Monthly Archives: May 2014

Ten years

On this day, ten years ago, I published the very first post on The Watchmaker Project. At the time, I wasn’t even using the URL, just a temporary Blogger address, but I wanted to join my voice with those discussing and guiding the web design community via blog articles and comment threads in every corner of the virtual world.

The internet, and web design and development, looked very different back then. There were very few content farms, churning out articles at the rate of several per hour. There was no Mashable, no TechCrunch, and no Smashing Magazine. A List Apart documented groundbreaking new techniques and thoughtful articles, and 9rules was the first blog network that had arisen as the acceptable face of the 90s ‘webring’, but other than that, everything was being generated by individuals writing on their own blogs, and commenting on each others’ sites.

It was great.

Within the first week of blogging, I was thrilled to receive comments from luminaries like Jon Hicks and Andrei Herasimchuk, and I soon felt as if I was part of an important community: those who cared about the web and wanted to take an active part in its future. I eventually got involved in initiatives like the biannual CSS Reboot, and later became a volunteer editor at Digital Web Magazine, eventually becoming its Editor In Chief in 2008.

These days, blogging seems so much less important than it did back then. One doesn’t need to share advice on how to achieve a particular effect or work around a nasty bug, because there are a thousand answers on Stack Overflow (or CodePen.io, or GitHub) already. Long gone are the days when everyone had specific Position Is Everything pages bookmarked. Now Google has all the answers.

Still, this will be the 426th post on this site. That’s an average of almost one per week, for ten years; a (theoretically) permanent reminder of a quarter of my life. And you know what? I don’t even care if nobody is reading any more. As Zeldman said:

Envious habits

In a propitious piece of timing, considering last week’s post on forming new habits, I read an article on Medium tonight about ‘The Myth of Creative Inspiration‘, written by habit-transformation guru James Clear. In it, he says:

The work of top creatives isn’t dependent upon motivation or inspiration, but rather it follows a consistent pattern and routine. It’s the mastering of daily habits that leads to creative success, not some mythical spark of genius.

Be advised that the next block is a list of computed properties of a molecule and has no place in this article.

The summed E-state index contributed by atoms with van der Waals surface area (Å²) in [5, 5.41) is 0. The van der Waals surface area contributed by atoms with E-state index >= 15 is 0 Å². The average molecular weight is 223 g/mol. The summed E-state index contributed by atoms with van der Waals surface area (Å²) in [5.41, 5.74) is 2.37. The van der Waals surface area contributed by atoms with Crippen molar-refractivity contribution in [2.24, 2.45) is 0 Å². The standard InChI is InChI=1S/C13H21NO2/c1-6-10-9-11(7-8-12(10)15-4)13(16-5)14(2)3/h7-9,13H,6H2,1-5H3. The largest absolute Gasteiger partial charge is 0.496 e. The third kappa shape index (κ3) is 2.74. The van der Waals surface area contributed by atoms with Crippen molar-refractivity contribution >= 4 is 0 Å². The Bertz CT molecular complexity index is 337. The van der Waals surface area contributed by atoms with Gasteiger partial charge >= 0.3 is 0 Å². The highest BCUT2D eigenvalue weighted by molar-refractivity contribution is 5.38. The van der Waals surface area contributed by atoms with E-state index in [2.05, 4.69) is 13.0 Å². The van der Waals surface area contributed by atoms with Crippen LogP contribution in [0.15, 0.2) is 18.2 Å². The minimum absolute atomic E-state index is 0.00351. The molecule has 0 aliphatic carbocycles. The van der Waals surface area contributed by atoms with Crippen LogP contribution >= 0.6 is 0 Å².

So perhaps I’ve been going about this writing habit all wrong — it’s not enough to tell yourself you will find time to do something, you need to incorporate it into your daily routine. Clear uses an excellent metaphor to make his point:

Creative work is no different than training in the gym. You can’t selectively choose your best moments and only work on the days when you have great ideas. The only way to unveil the great ideas inside of you is to go through a volume of workput in your repetitions, and show up over and over again.

He’s got a point. I’m finding it much easier to stick to a workout schedule when it is the first thing I do when I get up; if I deviate from that schedule, it’s much harder to find the time to fit it in later in the day.

Another interesting article, also on Medium: ‘How to Feel Successful and Not at All Inadequate in One Easy Step‘ is about the deleterious effect that envy can have on your ambitions. I suspect it is something that is particularly rife within the web design community, a combination of our need to over-share everything we do and the ‘rockstar’ culture that grew up around some of the pioneers and early adopters in the industry during the early 2000s. At one point, it seemed that all you needed to do to achieve book deals and worldwide acclaim (and, later, tens of thousands of Twitter followers) was to come up with some new way of floating elements, or build a simple yet beautiful web app and charge people for something they already had for free. Everyone else was trying to emulate the success of the chosen few. I was guilty of it myself, publishing at least a couple of attempts at sparking a new development trend, and announcing then quietly canning a web app or three.

I think perhaps it’s harder to let go of what seems an achievable dream. Once you leave your early twenties, only the most deluded still harbour dreams of becoming a rock star; but having that one great idea for an app, or discovering a new and more efficient way to do your job, is possible at any age. But, like anything worth doing, you have to work at it – again, the advice of James Clear is, well, clear:

…if you’re serious about creating something compelling, you need to stop waiting for motivation and inspiration to strike you and simply set a schedule for doing work on a consistent basis.